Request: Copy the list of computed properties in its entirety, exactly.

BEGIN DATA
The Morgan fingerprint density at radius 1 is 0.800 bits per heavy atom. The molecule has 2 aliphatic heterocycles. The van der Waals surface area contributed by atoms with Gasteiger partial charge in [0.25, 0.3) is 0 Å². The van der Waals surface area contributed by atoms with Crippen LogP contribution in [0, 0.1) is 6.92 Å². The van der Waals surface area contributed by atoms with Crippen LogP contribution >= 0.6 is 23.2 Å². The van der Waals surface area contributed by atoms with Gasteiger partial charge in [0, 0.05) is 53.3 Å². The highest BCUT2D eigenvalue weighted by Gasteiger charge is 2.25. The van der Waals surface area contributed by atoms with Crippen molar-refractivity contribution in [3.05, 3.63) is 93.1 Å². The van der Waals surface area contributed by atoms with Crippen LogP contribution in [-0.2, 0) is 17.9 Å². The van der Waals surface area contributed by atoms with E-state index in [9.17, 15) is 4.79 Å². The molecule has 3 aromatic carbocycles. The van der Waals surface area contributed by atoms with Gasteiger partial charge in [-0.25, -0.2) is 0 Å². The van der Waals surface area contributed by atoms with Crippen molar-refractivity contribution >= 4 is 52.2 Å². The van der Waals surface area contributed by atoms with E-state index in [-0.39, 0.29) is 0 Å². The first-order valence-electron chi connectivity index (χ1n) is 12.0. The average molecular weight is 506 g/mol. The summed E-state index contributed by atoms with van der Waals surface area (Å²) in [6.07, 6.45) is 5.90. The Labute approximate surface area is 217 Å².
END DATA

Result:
The Morgan fingerprint density at radius 1 is 0.800 bits per heavy atom. The molecule has 2 aliphatic heterocycles. The van der Waals surface area contributed by atoms with Gasteiger partial charge in [0.25, 0.3) is 0 Å². The van der Waals surface area contributed by atoms with Crippen LogP contribution in [0, 0.1) is 6.92 Å². The van der Waals surface area contributed by atoms with Crippen LogP contribution >= 0.6 is 23.2 Å². The van der Waals surface area contributed by atoms with Gasteiger partial charge in [0, 0.05) is 53.3 Å². The highest BCUT2D eigenvalue weighted by Gasteiger charge is 2.25. The van der Waals surface area contributed by atoms with Crippen molar-refractivity contribution in [3.05, 3.63) is 93.1 Å². The van der Waals surface area contributed by atoms with Crippen LogP contribution in [-0.2, 0) is 17.9 Å². The van der Waals surface area contributed by atoms with E-state index in [9.17, 15) is 4.79 Å². The molecule has 3 aromatic carbocycles. The van der Waals surface area contributed by atoms with Gasteiger partial charge in [-0.25, -0.2) is 0 Å². The van der Waals surface area contributed by atoms with Crippen molar-refractivity contribution >= 4 is 52.2 Å². The van der Waals surface area contributed by atoms with E-state index in [-0.39, 0.29) is 0 Å². The first-order valence-electron chi connectivity index (χ1n) is 12.0. The average molecular weight is 506 g/mol. The summed E-state index contributed by atoms with van der Waals surface area (Å²) in [6.07, 6.45) is 5.90. The Labute approximate surface area is 217 Å².